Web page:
Mainly restricted to the nervous system in healthy adults, complex gangliosides such as GD3 and GD2 have been shown to be involved in aggressiveness and metastasis of neuro-ectoderm derived tumors such as melanoma and neuroblastoma. Interestingly, O-acetylated forms of GD2, not expressed in human peripheral nerve fibers, are highly expressed in GD2+ tumor cells. Very little information is known regarding the expression of O-acetylated disialogangliosides in breast cancer (BC) cell lines. Here, we analyzed the expression of GD2, GD3 and their O-acetylated forms O-acetyl-GD2 (OAcGD2) and O-acetyl-GD3 (OAcGD3) in BC cells. We used Hs 578T and SUM159PT cell lines, as well as cell clones over-expressing GD3 synthase derived from MDA-MB-231 and MCF-7. Using flow cytometry and immunocytochemistry/confocal microscopy, we report that BC cells express b-series gangliosides GD3 and GD2, as well as significant amounts of OAcGD2. However, OAcGD3 expression was not detected in these cells. O-acetylation of gangliosides isolated from BC cells was examined by LC-MS analysis of sialic acid DMB-derivatives. We report that the main acetylated form of sialic acid expressed in BC gangliosides is 9-O-acetyl-N-acetylneuraminic acid (Neu5,9Ac). These results highlight a close interrelationship between Neu5,9Ac and OAcGD2 expression, and suggest that OAcGD2 is synthetized from GD2 and not from OAcGD3 in BC cells.
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http://dx.doi.org/10.1007/s10719-018-09856-wDOI Listing
February 2019

Gene expression profile predicts outcome after anthracycline-based adjuvant chemotherapy in early breast cancer.

Breast Cancer Res Treat 2011 Jun 29;127(2):363-73. Epub 2010 Jun 29.

Département d'Oncologie Moléculaire, Centre de Recherche en Cancérologie de Marseille, UMR891 Inserm, Institut Paoli-Calmettes (IPC), Marseille, France.

Prognosis of early beast cancer is heterogeneous. Today, no histoclinical or biological factor predictive for clinical outcome after adjuvant anthracycline-based chemotherapy (CT) has been validated and introduced in routine use. Using DNA microarrays, we searched for a gene expression signature associated with metastatic relapse after adjuvant anthracycline-based CT without taxane. We profiled a multicentric series of 595 breast cancers including 498 treated with such adjuvant CT. The identification of the prognostic signature was done using a metagene-based supervised approach in a learning set of 323 patients. The signature was then tested on an independent validation set comprising 175 similarly treated patients, 128 of them from the PACS01 prospective clinical trial. We identified a 3-metagene predictor of metastatic relapse in the learning set, and confirmed its independent prognostic impact in the validation set. In multivariate analysis, the predictor outperformed the individual current prognostic factors, as well as the Nottingham Prognostic Index-based classifier, both in the learning and the validation sets, and added independent prognostic information. Among the patients treated with adjuvant anthracycline-based CT, with a median follow-up of 68 months, the 5-year metastasis-free survival was 82% in the "good-prognosis" group and 56% in the "poor-prognosis" group. Our predictor refines the prediction of metastasis-free survival after adjuvant anthracycline-based CT and might help tailoring adjuvant CT regimens.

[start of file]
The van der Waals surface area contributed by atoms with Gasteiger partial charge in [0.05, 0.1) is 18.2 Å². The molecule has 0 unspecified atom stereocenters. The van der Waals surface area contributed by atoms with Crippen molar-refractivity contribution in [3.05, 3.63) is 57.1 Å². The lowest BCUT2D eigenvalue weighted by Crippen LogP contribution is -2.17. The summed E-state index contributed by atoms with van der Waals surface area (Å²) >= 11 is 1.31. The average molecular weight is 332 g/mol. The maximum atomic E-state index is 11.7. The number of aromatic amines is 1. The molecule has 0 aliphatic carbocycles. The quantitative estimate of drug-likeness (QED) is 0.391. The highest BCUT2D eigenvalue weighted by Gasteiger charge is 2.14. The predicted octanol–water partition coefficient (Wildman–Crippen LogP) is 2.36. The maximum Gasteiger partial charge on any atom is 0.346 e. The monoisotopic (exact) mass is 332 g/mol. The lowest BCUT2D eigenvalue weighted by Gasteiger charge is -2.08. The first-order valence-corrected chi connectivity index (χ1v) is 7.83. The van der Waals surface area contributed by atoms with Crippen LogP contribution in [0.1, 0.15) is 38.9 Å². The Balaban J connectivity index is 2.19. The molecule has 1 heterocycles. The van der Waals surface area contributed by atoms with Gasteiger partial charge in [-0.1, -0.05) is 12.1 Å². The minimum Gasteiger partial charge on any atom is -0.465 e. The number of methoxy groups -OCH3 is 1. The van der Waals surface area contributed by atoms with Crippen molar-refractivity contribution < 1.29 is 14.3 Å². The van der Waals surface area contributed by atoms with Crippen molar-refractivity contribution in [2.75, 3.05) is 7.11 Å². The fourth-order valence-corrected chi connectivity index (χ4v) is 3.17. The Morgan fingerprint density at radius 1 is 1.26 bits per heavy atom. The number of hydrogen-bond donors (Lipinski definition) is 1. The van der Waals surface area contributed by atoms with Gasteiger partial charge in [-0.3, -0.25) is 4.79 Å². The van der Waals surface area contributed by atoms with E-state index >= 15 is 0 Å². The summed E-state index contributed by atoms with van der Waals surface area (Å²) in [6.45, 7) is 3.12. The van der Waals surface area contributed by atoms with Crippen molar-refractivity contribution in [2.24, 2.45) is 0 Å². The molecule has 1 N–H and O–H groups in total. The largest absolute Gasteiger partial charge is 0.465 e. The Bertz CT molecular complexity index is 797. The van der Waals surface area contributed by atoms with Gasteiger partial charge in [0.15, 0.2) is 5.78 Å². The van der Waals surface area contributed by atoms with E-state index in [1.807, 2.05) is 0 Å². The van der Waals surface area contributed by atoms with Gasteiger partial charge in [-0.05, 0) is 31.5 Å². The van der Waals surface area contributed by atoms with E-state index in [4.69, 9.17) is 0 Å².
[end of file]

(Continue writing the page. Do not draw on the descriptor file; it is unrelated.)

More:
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http://dx.doi.org/10.1007/s10549-010-1003-zDOI Listing
June 2011